Published online Jan 14, 2020. doi: 10.3748/wjg.v26.i2.246
Peer-review started: November 1, 2019
First decision: November 22, 2019
Revised: December 19, 2019
Accepted: January 2, 2020
Article in press: January 2, 2020
Published online: January 14, 2020
Non-invasive criteria are needed for Crohn’s disease (CD) diagnosis, with several biomarkers being tested. Results of individual diagnostic test accuracy studies assessing the diagnostic value of pancreatic autoantibodies-to-glycoprotein-2 (anti-GP2) tests for the diagnosis of CD appear promising.
To systematically review and meta-analyze evidence on the diagnostic accuracy of anti-GP2 tests in patients with suspected/confirmed CD.
An electronic search was conducted on PubMed, Cochrane-CENTRAL and grey literature (CRD42019125947). The structured research question in PICPTR format was “Population” including patients with symptoms akin to CD, the “Index test” being anti-GP2 testing, the “Comparator” involved standard CD diagnosis, the “Purpose of test” being diagnostic, “Target disorder” was CD, and the “Reference standard” included standard clinical, radiological, endoscopical, and histological CD diagnostic criteria. Quality was assessed with the Quality Assessment of Diagnostic Accuracy Studies-2 tool and hierarchical models were employed to synthesize the data.
Out of 722 studies retrieved, 15 were meta-analyzed. Thirteen studies had industry-related conflicts-of-interest, and most included healthy donors as controls (spectrum bias). For the combination of IgA and/or IgG anti-GP2 test, the summary sensitivity was 20% (95% confidence interval: 10%-29%) at a median specificity of 97%. If the test was applied in 10000 suspected patients, 9669 would be true negatives and in 26, the diagnosis would be missed. In this hypothetical cohort, the anti-GP2 would fail to produce a diagnosis for 81.3% of the positive cases. Low summary points of sensitivity and high specificity were estimated for the IgG or IgA anti-GP2 test. Analogous results were observed when the analyses were restricted using specific cut-offs, or when ulcerative colitis patients were used as comparators.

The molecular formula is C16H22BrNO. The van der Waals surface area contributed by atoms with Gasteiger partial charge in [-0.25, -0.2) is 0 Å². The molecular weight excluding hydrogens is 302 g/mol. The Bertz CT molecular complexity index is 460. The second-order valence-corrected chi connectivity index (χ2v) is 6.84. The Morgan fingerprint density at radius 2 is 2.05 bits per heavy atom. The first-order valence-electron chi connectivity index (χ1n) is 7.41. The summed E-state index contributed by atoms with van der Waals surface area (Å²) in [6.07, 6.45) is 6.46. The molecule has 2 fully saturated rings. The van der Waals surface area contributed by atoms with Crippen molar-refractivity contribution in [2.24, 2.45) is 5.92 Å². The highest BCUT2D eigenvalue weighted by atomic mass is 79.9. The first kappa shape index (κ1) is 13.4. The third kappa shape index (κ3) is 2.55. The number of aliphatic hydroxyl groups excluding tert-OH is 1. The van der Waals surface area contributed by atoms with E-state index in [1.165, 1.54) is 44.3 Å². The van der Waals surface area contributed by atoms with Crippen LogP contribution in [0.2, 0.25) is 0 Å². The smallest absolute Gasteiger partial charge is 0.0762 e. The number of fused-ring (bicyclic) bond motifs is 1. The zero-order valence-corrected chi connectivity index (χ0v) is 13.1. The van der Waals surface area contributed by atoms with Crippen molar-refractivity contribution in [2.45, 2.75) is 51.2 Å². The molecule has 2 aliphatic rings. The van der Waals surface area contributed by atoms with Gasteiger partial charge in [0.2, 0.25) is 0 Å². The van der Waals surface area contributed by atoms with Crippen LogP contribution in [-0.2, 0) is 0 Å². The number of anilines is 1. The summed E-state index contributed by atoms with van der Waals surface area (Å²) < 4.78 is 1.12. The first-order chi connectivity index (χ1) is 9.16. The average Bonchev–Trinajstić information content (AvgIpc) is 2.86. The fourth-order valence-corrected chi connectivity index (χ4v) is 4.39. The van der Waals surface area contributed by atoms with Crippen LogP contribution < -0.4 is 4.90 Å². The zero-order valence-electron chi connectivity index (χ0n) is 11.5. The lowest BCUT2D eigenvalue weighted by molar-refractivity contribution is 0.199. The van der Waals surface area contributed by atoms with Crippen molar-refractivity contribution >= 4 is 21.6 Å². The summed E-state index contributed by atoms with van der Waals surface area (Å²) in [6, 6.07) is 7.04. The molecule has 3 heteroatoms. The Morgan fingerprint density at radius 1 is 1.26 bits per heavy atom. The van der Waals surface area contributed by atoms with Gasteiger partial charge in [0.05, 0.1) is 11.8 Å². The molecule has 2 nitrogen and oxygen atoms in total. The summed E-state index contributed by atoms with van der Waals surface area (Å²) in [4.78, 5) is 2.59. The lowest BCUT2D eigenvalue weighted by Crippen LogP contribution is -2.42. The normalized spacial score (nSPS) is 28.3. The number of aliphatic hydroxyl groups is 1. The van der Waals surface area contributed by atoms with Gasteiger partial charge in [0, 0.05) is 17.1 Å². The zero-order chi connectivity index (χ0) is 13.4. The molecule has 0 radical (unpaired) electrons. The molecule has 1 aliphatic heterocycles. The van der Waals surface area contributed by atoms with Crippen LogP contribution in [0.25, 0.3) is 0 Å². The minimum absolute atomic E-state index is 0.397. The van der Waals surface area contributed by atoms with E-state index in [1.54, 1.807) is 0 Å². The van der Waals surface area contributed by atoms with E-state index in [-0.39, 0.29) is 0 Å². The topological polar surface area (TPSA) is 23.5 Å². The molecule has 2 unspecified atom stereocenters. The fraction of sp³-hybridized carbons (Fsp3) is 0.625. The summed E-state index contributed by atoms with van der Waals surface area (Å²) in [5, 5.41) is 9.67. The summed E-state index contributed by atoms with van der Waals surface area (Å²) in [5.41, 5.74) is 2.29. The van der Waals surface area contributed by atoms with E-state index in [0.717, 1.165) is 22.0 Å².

Anti-GP2 tests demonstrate low sensitivity and high specificity. These results indicate that caution is required before relying on its diagnostic value. Additionally, the need for improving the methodology of diagnostic test accuracy studies is evident.
Core tip: The majority of individual studies assessing the diagnostic accuracy of autoantibodies for anti-glycoprotein 2 (anti-GP2) for Crohn’s disease (CD) diagnosis either include asymptomatic participants, or patients with symptoms not akin to CD. Most studies carry industry-related conflicts-of-interest, employing non-blinded evaluation of their assays and CD diagnosis preceding anti-GP2 testing. The pooled analyses performed herein using only symptomatic patients as controls, revealed high heterogeneity and low diagnostic accuracy of the anti-GP2, demonstrating low sensitivity and high specificity. Based on the pooled sensitivity and specificity of the anti-GP2 for CD diagnosis, they do not appear to attain the characteristics to be used per se as a proper non-invasive diagnostic tool.